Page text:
In partnership with Thai Trade Centre, Sydney
When it comes to sustainable fashion, the team at RUSSH always have our eyes open for eco-friendly brands doing their part to minimise their environmental impact. Whether it's by reducing their use of diminishing resources, creating products that are biodegradable or reusing materials that already exist, these actions speak volumes. All of these methods are part of a much needed fashion "system change" like Greta Thunberg called for in her recent interview with Vogue. And in light of the United Nation's sobering IPCC climate change report, that system change could not come any sooner.
As climate change is a global issue, it makes sense to check out the different ways countries overseas have committed themselves to climate action. Our neighbours in Thailand have devoted themselves to green manufacturing as part of the Bio-Circular-Green Economy plan introduced by the Thai Government underpinning Thailand 4.0 policy. In this new agenda, sustainability comes first. So we're spotlighting the Thai designers and fabric-makers paving the way for eco-friendly design. For more information please contact the Office of Lifestyle Product Trade Promotion, Department of International Trade Promotion, Ministry of Commerce, Thailand.
Thai Taffeta cherishes the original hue of its materials. Natural and synthetic fibres blend together for a creamy, neutral result — perfect for your resort wardrobe. This allows the Bangkok-based fabric manufacturer to steer clear of all dyeing processes when crafting its textiles. A decision that minimises the amount of water, energy and toxic dyes involved in their craft.
When we talk about a circular economy, we are referring to the ways we can reduce waste, extend the life of our resources and repurpose materials that already exist. Leaf Creation embodies this notion by constructing garments from Tong Tung leaf waste. The leaves are collected, dried and then coated with rubber to create a leather-like effect. From here, the plant-based material can be used across various types of clothing for a durable, vegan-friendly alternative to leather.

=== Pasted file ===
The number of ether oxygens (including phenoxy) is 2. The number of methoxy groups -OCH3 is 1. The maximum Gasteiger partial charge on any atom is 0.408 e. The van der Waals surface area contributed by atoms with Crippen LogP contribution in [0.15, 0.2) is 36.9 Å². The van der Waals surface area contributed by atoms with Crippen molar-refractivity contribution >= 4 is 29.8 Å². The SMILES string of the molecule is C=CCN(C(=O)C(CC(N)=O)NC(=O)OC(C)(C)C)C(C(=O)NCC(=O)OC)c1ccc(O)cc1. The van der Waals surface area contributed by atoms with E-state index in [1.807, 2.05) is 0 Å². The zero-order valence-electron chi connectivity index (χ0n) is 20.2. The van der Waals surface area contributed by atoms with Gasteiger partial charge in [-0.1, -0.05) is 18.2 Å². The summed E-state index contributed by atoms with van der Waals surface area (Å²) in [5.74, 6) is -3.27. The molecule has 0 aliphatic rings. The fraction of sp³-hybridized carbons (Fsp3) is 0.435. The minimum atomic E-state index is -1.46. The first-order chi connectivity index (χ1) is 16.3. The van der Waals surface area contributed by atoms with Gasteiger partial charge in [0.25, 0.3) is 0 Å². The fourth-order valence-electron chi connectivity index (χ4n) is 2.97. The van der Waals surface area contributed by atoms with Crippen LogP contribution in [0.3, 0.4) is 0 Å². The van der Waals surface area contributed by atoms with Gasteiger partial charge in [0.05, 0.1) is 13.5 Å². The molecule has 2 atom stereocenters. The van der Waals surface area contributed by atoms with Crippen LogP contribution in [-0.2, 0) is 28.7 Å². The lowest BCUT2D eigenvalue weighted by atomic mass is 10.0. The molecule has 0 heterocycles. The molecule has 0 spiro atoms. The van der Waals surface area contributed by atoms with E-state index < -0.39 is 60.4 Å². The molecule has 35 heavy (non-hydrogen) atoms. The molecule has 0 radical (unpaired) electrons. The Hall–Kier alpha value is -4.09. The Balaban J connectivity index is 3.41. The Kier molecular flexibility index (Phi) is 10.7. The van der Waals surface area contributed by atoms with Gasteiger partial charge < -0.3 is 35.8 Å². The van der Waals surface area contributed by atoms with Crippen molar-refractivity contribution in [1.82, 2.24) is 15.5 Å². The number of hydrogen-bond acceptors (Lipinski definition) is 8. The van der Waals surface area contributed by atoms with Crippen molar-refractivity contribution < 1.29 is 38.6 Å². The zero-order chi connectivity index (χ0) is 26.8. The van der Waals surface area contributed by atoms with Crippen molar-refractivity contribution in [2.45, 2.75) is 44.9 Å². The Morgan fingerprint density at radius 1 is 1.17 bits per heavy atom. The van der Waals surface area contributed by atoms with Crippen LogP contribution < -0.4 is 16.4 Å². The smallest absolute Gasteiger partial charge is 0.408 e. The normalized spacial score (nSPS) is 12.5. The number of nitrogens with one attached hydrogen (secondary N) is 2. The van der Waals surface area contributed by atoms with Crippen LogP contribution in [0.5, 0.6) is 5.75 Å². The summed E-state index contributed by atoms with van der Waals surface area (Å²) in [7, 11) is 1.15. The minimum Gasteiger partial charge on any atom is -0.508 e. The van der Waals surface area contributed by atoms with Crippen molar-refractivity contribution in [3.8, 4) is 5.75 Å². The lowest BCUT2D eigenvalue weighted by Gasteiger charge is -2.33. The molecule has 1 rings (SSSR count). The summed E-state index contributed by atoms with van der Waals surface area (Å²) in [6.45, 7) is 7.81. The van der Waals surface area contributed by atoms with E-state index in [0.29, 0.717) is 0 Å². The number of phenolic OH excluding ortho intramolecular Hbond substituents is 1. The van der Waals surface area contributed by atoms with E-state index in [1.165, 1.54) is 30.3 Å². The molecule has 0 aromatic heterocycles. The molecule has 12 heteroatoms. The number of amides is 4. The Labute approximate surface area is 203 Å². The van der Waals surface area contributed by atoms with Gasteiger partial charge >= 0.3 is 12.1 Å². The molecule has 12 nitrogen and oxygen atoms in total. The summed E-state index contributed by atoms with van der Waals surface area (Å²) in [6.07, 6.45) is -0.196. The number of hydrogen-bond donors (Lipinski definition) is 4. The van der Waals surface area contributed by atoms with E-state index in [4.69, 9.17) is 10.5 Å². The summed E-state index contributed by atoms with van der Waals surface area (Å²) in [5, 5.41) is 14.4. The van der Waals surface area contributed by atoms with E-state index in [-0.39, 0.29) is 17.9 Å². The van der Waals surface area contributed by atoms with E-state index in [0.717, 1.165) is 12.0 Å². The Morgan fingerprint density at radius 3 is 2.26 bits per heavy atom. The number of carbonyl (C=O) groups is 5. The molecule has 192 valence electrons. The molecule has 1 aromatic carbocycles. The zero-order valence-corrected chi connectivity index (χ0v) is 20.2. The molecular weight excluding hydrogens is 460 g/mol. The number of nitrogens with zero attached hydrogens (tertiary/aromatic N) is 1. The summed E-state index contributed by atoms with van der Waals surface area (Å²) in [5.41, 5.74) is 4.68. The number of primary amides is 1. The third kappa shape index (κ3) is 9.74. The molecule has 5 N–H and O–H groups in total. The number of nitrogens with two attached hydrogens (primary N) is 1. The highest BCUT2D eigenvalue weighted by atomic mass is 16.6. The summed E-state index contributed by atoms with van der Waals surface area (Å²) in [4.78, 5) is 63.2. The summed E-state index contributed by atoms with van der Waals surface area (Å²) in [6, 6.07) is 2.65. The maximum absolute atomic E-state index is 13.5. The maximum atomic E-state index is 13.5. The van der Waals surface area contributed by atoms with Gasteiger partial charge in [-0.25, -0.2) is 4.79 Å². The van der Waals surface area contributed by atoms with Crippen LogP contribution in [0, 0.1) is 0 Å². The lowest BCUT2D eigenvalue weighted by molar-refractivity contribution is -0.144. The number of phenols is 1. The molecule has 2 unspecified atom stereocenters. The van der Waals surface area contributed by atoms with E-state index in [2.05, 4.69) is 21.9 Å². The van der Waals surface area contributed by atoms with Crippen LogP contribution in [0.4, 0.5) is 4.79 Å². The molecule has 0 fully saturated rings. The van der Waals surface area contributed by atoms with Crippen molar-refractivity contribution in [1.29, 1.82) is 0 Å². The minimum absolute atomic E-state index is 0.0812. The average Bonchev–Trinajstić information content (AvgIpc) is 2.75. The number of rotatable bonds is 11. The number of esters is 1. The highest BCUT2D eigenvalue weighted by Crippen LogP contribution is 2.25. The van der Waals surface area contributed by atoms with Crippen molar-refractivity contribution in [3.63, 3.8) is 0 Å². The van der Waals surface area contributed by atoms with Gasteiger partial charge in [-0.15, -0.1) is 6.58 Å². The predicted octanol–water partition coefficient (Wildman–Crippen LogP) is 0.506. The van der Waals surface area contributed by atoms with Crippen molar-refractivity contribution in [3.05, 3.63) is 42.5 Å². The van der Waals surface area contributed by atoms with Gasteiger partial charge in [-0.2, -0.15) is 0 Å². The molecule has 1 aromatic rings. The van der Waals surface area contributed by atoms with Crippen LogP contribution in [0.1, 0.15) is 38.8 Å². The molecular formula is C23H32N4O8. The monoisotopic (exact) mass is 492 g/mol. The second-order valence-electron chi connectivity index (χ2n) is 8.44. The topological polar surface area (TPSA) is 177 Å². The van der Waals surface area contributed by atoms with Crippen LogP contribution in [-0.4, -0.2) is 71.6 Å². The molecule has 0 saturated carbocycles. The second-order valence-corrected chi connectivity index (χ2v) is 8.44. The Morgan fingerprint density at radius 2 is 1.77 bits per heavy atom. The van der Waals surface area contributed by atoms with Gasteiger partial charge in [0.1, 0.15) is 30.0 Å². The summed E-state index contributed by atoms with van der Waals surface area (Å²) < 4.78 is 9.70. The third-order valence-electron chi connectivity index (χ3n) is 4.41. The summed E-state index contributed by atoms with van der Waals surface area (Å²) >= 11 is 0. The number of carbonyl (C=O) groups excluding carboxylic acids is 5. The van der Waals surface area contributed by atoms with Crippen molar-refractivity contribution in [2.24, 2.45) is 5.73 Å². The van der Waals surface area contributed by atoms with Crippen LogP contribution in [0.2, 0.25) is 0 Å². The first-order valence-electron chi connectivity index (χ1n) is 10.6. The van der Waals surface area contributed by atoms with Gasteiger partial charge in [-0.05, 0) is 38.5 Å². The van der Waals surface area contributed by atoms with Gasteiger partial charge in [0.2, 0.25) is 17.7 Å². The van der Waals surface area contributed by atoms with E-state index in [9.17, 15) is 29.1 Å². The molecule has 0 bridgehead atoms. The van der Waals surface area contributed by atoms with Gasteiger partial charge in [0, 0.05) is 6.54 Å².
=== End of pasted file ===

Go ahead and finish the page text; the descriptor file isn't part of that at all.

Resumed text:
For those whose dressing sensibilities are more casual-oriented, Saeng Charoen Grand have dedicated their range to you. Weaving together 100% raw, recycled materials, the company eschews hazardous dye and excessive use of water to create textiles that are kind to the environment. This manifests into polo shirts and floor length tunics in grey marle, navy and black.
Compas Company breathe new life into old clothes. Taking pin-striped and chambray business shirts, they reconstruct them into wide-legged culottes and button-up dresses with oversized cuffs. Through batik, the garments are decorated with thoughtfully placed palm fronds and spirals.
Thai Num Choke Textile Company save unused silk scraps and marry them with natural fibres like kapok and hemp, to create materials that are soft and buttery. They've translated this into loose, calf-length dresses and light-weight spring coats. Traditional indigo-dyeing techniques have been employed to create the oatmeal-flecked-with-rust palette.
Looking for more eco-friendly brands to support? Why not try introducing any of these natural cleaning brands into your home?